Speech-language therapy can help prevent and treat communication and swallowing disorders. At Perry County Memorial Hospital (PCMH), speech therapy is provided by certified speech-language pathologists.
Our team can provide a full spectrum of diagnostic, education and treatment services for disorders related to:
- Swallowing and feeding.
- Cognitive aspects of communication.
- Central auditory processing.
- Sensory awareness.
- Voice disorders.
In addition, our staff can establish speech-generating devices for children with autism and people who have had a traumatic brain injury or cardiovascular incident.
We also offer VitalStim® Therapy, the only FDA-approved treatment for trouble swallowing, called dysphagia.
Do you or a loved one need a speech therapist?
Signs that a child may benefit from speech therapy:
- The child is not talking by the age of 2 years or uses less than 20 words.
- At age 2, child primarily gestures or grunts to communicate.
- Adults have a difficult time understanding a child after the age of 3.
- At age 3, the child leaves off many beginning or ending consonants.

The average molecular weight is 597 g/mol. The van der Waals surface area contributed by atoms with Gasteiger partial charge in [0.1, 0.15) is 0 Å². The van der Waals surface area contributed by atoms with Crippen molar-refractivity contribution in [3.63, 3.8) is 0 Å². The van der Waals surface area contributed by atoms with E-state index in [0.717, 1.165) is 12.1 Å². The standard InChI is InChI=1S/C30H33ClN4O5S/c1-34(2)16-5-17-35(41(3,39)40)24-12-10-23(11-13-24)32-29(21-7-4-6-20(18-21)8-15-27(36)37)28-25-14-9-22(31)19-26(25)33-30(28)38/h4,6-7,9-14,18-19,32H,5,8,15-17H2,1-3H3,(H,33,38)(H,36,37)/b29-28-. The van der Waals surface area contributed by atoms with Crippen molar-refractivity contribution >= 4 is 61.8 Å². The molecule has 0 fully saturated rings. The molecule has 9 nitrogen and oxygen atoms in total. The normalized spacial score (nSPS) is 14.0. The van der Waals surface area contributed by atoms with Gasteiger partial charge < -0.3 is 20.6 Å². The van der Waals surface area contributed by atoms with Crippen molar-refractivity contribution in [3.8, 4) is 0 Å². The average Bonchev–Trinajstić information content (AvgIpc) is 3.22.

- The child requires repetition to understand simple directions at age 3.
- At age 3, child does not combine words into two- or three-word phrases, and is less than 80 percent intelligible (able to be understood).
- Child's speech consists mostly of vowel sounds.
- At age 5, the child's sentence structure is incomplete; the child leaves out words or substitutes words.
- The child's speech is too fast, too slow, or doesn't flow naturally after age 5.
- The child is embarrassed and bothered by his or her speech at any age.
- The child is making errors in speech sounds after age 6.
- The child's voice quality is too high or too low for his or her age and sex.
- The child's voice is hoarse all the time.
Signs that an adult may benefit from speech therapy:
- Slurred, unintelligible, slow or stuttered speech.
- Use of nonsense words, difficulty answering questions, inappropriate answers to questions, or aphasia (problems finding the right words).
- Difficulty identifying objects, following directions or comprehending questions.
- Whispered, breathy, strained or strangled speech.
- Stuttering (initial sound repetition, whole or partial word repetition, phrase repetition, or blocking on a sound).
- Cognitive difficulties such as decreased attention span, memory trouble, or problems with sequencing, problem solving, verbal reasoning, or orientation.
- Swallowing difficulties (symptoms of aspiration, holding food in the mouth, residue after meals or persistent coughing at meals).
- Difficulty understanding written material.
- Difficulty using or understanding gestures.
PCMH Speech Therapy
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